When the Master governs, the people
are hardly aware that he exists.
-Lao Tzu

Offline Spectre771

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Re: Rolemaster Fiction
« Reply #30 on: February 05, 2022, 05:53:04 AM »

   I would love to play a campaign with no combat at all but throughout my decades of playing, at least 90% of the other players ache for regular battles. Few could sit through a basic Call of Cthulhu scenario and actually do simple detective work, interview people and find crucial clues without arming up and wanting to fight something. Even the GM realizes that we have to toss them a combat bone on a regular basis to keep them interested.


I've never run an entire campaign without hack n' slash, but I've had several sessions that were non-combat.  There is certainly plenty of fun to still be had.  For one group, I set up a scenario for two level 1 PCs.  One was lowest rank in the thieves guild (which may or may not exist) and one was hoping to get into the guild (that absolutely, totally, does not exist).

The initiate is contacted via a note from a higher ranking member because he's been observed picking pockets or petty thieving and is told that he may be a good fit.  There's going to be a challenge for initiates and the winner gets taken aboard as a member.  The initiate has no idea how many are competing nor who is also in the challenge.  All initiates will have to take a specific item from a tavern at one end of town and bring it to a tavern at the other end of town without being caught and there can be no killing.  One mustn't draw attention to the guild.  The initiate to succeed is let in.

The existing probationary-level guild member is assigned an initiate and his job is to aid his initiate in succeeding.  If the initiate finds out he is being helped, both are disqualified.  If either is caught, both are disqualified.  If the member's initiate succeeds, the member is moved from probationary member to lowest level member.

What the PCs don't realize is the the actual challenge is for the existing low-level member.  The initiate is just a fall guy should something go wrong.  If the initiate is caught, he has no ties at all to the Guild and nothing can be betrayed.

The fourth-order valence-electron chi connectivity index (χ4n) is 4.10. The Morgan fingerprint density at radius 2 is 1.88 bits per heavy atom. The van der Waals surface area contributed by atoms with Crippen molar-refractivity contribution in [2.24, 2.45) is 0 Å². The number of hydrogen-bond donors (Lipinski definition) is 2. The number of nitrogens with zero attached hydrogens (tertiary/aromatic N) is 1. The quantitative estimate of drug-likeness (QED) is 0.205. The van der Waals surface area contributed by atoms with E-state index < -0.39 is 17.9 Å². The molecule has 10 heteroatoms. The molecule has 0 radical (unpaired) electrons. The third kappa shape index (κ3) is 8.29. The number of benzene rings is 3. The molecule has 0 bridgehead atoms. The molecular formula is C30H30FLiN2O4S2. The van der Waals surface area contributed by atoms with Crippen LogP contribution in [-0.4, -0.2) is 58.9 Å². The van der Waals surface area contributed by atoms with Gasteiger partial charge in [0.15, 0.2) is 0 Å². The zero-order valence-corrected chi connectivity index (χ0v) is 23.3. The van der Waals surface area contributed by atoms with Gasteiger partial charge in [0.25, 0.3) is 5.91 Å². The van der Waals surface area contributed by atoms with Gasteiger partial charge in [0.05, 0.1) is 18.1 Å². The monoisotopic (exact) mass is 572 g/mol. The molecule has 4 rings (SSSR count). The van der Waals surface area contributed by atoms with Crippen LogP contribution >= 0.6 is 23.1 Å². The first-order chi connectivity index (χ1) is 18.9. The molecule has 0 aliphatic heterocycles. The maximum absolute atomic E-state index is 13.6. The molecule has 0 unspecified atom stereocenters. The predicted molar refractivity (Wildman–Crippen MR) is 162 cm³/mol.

We had a 'falling out of our seats, tears in our eyes laughing session' that lasted a good 2 hours.  At level 1, the necessary thieving skills are all low, if they even have the skills they need.  I wanted the Thieve and Rogue PCs to get an idea of the skills they should be investing in if they wanted to play those professions.  I ran through all of the non-combat skills RMC-II had.  Stalk/Hide, Sense Ambush Assassin, Hide Item, Duping, Acting, Lie Perception, Sprinting, Disguise, Acrobatics, Tightrope Walking, Grappling Hook, Rope Mastery, Pick Pockets, Surveillance, Improvised Weapon, etc.  Obviously they couldn't have all of those skills, so there were plenty of -25's and failed attempts and much hilarity ensued. 

The initiate wanted to distract an NPC by throwing a mug.  He fumbled the throwing skill spectacularly and creamed the tavern owner's wife in the face and knocked her out.  He turned to run, fumbled his Sprinting skill and fell flat on his face.  A couple of thugs were on him and he rolled very well for Acting and was able to convince the thugs it was another patron "It was him!  Look!  He's the only one here without a mug of ale!  It was obviously him!!!"

Then the fight started...
If discretion is the better valor and
cowardice the better part of judgment,
let's all be heroes and run away!

Offline Cory Magel

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Re: Rolemaster Fiction
« Reply #31 on: February 05, 2022, 11:15:14 AM »